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Membrane order in the plasma membrane and endocytic recycling compartment

  • David B. Iaea,

    Roles Conceptualization, Data curation, Formal analysis, Funding acquisition, Validation, Visualization, Writing – original draft, Writing – review & editing

    Current address: Genentech, South San Francisco, CA, United States of America

    Affiliations Department of Biochemistry, Weill Cornell Medical College, New York, NY, United States of America, Weill Cornell Medical College, Rockefeller University, and Memorial Sloan Kettering Cancer Center Tri-Institutional Chemical Biology Program, New York, NY, United States of America

  • Frederick R. Maxfield

    Roles Conceptualization, Resources, Supervision, Writing – original draft, Writing – review & editing

    Affiliations Department of Biochemistry, Weill Cornell Medical College, New York, NY, United States of America, Weill Cornell Medical College, Rockefeller University, and Memorial Sloan Kettering Cancer Center Tri-Institutional Chemical Biology Program, New York, NY, United States of America

Membrane order in the plasma membrane and endocytic recycling compartment

  • David B. Iaea, 
  • Frederick R. Maxfield


The cholesterol content of membranes plays an important role in organizing membranes for signal transduction and protein trafficking as well as in modulating the biophysical properties of membranes. While the properties of model or isolated membranes have been extensively studied, there has been little evaluation of internal membranes in living cells. Here, we use a Nile Red based probe, NR12S, and ratiometric live cell imaging, to analyze the membrane order of the plasma membrane and endocytic recycling compartment. We find that after a brief incubation to allow endocytosis, NR12S is distributed between the plasma membrane and the endocytic recycling compartment. The NR12S reports that the endocytic recycling compartment is more highly ordered than the plasma membrane. We also find that the plasma membrane and the endocytic recycling compartment are differentially affected by altering cellular cholesterol levels. The membrane order of the plasma membrane, but not the endocytic recycling compartment, is altered significantly when cellular cholesterol content is increased or decreased by 20%. These results demonstrate that changes in cellular cholesterol differentially alter membrane order within different organelles.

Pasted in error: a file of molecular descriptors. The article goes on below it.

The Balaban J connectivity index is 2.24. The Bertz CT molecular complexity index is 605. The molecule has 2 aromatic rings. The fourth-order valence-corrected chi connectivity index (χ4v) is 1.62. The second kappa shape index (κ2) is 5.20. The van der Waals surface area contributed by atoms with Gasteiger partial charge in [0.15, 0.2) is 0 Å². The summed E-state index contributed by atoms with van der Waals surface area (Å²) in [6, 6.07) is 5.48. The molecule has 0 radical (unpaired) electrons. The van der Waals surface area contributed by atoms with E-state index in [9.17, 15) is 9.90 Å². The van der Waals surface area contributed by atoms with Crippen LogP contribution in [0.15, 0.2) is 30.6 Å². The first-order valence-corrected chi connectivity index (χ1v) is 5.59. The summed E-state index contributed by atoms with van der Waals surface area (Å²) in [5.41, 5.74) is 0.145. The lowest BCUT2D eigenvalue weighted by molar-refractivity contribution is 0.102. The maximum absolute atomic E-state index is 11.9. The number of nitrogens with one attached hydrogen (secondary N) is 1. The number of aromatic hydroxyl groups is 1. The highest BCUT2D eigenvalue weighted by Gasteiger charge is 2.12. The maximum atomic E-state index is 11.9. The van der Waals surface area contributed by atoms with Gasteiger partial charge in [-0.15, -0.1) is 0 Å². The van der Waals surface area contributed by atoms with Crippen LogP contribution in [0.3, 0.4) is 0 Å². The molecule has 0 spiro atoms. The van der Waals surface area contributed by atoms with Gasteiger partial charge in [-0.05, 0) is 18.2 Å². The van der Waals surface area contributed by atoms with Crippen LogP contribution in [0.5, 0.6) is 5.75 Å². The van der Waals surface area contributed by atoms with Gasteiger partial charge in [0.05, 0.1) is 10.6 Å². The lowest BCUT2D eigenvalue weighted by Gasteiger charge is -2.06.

The structure and function of cellular membranes is largely dictated by their lipid composition, including the amount of cholesterol [1]. Cholesterol is heterogeneously distributed among cellular organelles but is highly enriched in the plasma membrane (PM) and endocytic recycling compartment (ERC) [2]. In membranes, cholesterol interacts with the acyl chains and headgroups of surrounding lipids resulting in an increase in local membrane rigidity or order, and cholesterol depletion results in a decrease in local membrane order [3]. Cellular membranes are composed of hundreds of different lipids that vary in head group, acyl chain length and saturation level [4]. Additionally, lipids are non-randomly distributed in membranes and vary between the leaflets of the bilayer [5].